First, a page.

For example, stopping smoking can greatly reduce health risks within the first year or two of quitting. Certain foods (especially those high in sugar and saturated fats) can contribute to conditions like diabetes and heart disease. Stress causes chemicals to release in the body that affect the immune system. Engaging in safer sex prevents you from getting other sexual infections, and helps prevent transmission of HIV to your partner(s).

Depression is common among people with HIV. Recognizing and properly treating it can help you make better health decisions. Alcohol and drugs can harm the liver and other organs, and make it harder to take your HIV meds regularly. Studies show that certain techniques such as stress reduction can improve health.

Ways to Improve Your Health

This list is offered as a way to help you think about ways to improve your general health.

  • Understand that HIV treatment can be successful: newer drugs are generally less toxic and easier to take and tolerate.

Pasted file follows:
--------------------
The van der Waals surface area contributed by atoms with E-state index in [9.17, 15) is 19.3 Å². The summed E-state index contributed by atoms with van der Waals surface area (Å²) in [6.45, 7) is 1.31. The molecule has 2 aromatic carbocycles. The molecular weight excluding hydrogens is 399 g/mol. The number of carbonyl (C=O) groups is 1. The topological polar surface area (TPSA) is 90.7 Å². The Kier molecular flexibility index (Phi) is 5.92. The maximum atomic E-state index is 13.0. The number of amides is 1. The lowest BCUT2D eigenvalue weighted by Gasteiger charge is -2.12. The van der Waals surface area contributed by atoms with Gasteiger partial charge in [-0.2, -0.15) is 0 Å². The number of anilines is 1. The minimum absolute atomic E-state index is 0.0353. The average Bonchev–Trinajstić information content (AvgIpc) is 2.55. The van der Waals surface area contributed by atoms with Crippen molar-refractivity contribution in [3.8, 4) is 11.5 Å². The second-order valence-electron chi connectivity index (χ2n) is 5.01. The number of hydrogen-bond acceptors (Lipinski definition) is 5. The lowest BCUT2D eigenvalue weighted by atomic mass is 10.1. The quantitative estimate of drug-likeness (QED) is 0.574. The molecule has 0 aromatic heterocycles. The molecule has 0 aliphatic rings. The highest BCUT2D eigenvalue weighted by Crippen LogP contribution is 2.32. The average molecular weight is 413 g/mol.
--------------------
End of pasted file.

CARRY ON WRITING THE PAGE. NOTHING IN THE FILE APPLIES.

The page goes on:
• Find HIV-experienced providers, like dentists, OB-GYNs, etc.
  • Keep up with your doctor appointments.
  • Get recommended vaccinations, including annual flu shots.
  • Be alert to symptoms and report them to your doctor.
  • Screen and treat OIs and other conditions appropriately.
  • Get other conditions under control through proper treatment, including diabetes, hepatitis, high blood pressure, etc.
  • Consider disclosing your status to others you trust.
  • Find a social network that suits you. Share ideas with others.
  • Improve your diet. Consider consulting a nutritionist or dietician.
  • Take daily walks.
  • Exercise in ways that work for you.
  • Get enough good sleep every night.
  • Find ways to reduce stress, including meditation.
  • Stop smoking.
  • Take steps to reduce or stop drinking alcohol.
  • Take steps to reduce or stop using street drugs.
  • Get into a harm reduction or recovery program if needed.
  • Ask questions of people you trust when you don't understand something.
  • Ask for help -- there are many resources available.

This article was provided by Project Inform. Visit Project Inform's website to find out more about their activities, publications and services.
See Also
"After You've Tested Positive": Table of Contents
Part One: Getting Informed About HIV
Part Three: Learning to Support Yourself